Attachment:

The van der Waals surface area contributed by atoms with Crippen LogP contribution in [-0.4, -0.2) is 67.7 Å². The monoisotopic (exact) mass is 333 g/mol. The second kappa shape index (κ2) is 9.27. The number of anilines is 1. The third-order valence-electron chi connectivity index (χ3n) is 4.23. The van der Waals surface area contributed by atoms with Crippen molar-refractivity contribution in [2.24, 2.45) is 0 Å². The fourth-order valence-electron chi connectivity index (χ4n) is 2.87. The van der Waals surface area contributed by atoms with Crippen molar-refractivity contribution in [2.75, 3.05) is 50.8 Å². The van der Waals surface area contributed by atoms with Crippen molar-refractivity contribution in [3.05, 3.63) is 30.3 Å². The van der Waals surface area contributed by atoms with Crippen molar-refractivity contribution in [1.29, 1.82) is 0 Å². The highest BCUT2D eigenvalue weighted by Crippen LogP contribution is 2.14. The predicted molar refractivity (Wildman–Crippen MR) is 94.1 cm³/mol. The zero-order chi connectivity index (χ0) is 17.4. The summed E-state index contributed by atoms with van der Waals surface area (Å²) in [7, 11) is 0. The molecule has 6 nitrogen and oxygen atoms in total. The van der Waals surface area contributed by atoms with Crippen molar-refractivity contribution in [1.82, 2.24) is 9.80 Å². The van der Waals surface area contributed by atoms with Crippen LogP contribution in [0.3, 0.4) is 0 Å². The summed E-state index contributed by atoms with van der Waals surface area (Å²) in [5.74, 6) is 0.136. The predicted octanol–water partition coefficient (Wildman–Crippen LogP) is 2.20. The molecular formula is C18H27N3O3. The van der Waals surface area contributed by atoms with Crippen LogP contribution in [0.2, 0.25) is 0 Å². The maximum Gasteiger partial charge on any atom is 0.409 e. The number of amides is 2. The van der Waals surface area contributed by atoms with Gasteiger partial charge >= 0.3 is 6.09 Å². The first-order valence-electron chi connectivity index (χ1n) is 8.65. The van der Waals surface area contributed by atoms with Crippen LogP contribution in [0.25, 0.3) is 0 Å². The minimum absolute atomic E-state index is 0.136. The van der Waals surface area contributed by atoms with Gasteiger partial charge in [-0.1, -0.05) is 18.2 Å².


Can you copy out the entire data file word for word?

The van der Waals surface area contributed by atoms with Crippen LogP contribution in [-0.4, -0.2) is 67.7 Å². The monoisotopic (exact) mass is 333 g/mol. The second kappa shape index (κ2) is 9.27. The number of anilines is 1. The third-order valence-electron chi connectivity index (χ3n) is 4.23. The van der Waals surface area contributed by atoms with Crippen molar-refractivity contribution in [2.24, 2.45) is 0 Å². The fourth-order valence-electron chi connectivity index (χ4n) is 2.87. The van der Waals surface area contributed by atoms with Crippen molar-refractivity contribution in [2.75, 3.05) is 50.8 Å². The van der Waals surface area contributed by atoms with Crippen molar-refractivity contribution in [3.05, 3.63) is 30.3 Å². The van der Waals surface area contributed by atoms with Crippen molar-refractivity contribution in [1.29, 1.82) is 0 Å². The highest BCUT2D eigenvalue weighted by Crippen LogP contribution is 2.14. The predicted molar refractivity (Wildman–Crippen MR) is 94.1 cm³/mol. The zero-order chi connectivity index (χ0) is 17.4. The summed E-state index contributed by atoms with van der Waals surface area (Å²) in [7, 11) is 0. The molecule has 6 nitrogen and oxygen atoms in total. The van der Waals surface area contributed by atoms with Crippen molar-refractivity contribution in [1.82, 2.24) is 9.80 Å². The van der Waals surface area contributed by atoms with Crippen LogP contribution in [0.3, 0.4) is 0 Å². The summed E-state index contributed by atoms with van der Waals surface area (Å²) in [5.74, 6) is 0.136. The predicted octanol–water partition coefficient (Wildman–Crippen LogP) is 2.20. The molecular formula is C18H27N3O3. The van der Waals surface area contributed by atoms with Crippen LogP contribution in [0.2, 0.25) is 0 Å². The maximum Gasteiger partial charge on any atom is 0.409 e. The number of amides is 2. The van der Waals surface area contributed by atoms with Gasteiger partial charge >= 0.3 is 6.09 Å². The first-order valence-electron chi connectivity index (χ1n) is 8.65. The van der Waals surface area contributed by atoms with Crippen LogP contribution in [0.25, 0.3) is 0 Å². The minimum absolute atomic E-state index is 0.136. The van der Waals surface area contributed by atoms with Gasteiger partial charge in [-0.1, -0.05) is 18.2 Å².